SUPERIORITY OF PRODUCTION OVER COMPREHENSION
Gathercole reported on a number of studies in which children were able to produce certain aspects of language they could not comprehend.
In conclusion, all aspects of linguistic comprehension precede and facilitate linguistic production
Nature means by teaching
Nurture means innate
Nativists contend that a child is born with an innate knowledge of or predisposition toward language, this innate property is universal in all human beings.
But innateness hypothesis presented a number of problems itself.
In the other hand we have environmental factors.
Derek Bickerton said that human beings are bioprogrammed to release certain properties of language at certain developmental ages, proceeding from stage to stage.
The Behaviorist Approach:
a clean slate bearing no preconceived notions about the world or about the language
Language: a central characteristic of the human behavior.
Effective language behavior
the creation of proper responses to the stimuli
One such set of questions was found in a generative approach to child language known as the approach. The term nativistderived from the fundamental assertion that language acquisition is innately determined, that we are born with a built-in device of some kind that predisposes us to language acquisition-to a systematic perception of language around us, resulting in the construction of an internalized system of language. Innateness hypotheses gained support from several sides. (1967)proposed that language is a "species-specific" behavior and that certain modes of perception, categorizing abilities, and other language-related mechanisms are biologically determined. Chomsky (1965)similarly claimed the existence of innate proper ties of language to explain the child's mastery of his native language in such a short time despite the highly abstract nature of the rules of language. This innate knowledge, according to Chomsky, is embodied in a "little black box" of sorts, a anguage acquisition device(). McNeill described LAD as consisting of four innate linguistic properties: ¶UKT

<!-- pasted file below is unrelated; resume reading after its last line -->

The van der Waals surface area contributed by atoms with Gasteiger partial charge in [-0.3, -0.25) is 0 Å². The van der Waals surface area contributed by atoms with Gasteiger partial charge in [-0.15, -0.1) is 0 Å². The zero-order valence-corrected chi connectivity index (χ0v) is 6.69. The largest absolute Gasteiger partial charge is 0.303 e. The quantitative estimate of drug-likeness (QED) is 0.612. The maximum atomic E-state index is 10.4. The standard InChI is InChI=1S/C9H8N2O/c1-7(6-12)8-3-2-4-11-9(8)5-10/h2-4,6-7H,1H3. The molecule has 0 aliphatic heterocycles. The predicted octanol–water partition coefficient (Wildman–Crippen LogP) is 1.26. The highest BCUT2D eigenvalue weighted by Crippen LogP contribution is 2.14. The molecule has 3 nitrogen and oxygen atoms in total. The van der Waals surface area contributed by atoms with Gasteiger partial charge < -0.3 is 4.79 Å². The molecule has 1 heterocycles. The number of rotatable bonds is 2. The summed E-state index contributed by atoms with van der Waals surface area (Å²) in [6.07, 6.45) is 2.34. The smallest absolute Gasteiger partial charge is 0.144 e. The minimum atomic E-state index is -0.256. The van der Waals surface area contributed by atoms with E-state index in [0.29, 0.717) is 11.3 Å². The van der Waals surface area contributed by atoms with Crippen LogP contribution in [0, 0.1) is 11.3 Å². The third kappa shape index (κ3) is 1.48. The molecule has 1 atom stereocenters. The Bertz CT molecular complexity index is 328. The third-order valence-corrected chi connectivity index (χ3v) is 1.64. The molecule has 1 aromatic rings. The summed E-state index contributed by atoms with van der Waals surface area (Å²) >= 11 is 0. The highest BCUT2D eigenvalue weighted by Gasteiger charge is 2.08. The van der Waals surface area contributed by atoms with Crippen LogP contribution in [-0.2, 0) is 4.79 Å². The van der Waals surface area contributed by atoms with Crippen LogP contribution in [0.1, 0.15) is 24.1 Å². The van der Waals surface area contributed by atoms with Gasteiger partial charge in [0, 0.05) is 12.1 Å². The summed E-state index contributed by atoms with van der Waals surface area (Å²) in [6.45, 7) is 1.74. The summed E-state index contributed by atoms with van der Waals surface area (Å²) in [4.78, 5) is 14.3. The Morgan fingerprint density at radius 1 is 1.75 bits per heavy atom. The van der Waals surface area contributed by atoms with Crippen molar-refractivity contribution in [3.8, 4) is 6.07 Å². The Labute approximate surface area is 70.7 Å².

There have been two main thrusts in attempts to explain how children learn to talk. On the one hand, it was proposed that the course of language development depends directly on the nature of the linguistic system and, more specifically, on the nature of those aspects of language that might be universal and represented in an innate, predetermined program for language learning. On the other hand, evidence began to accrue to support a different hypothesis which emphasized the interaction of the child's perceptual and cognitive development with linguistic and nonlinguistic events in his environment.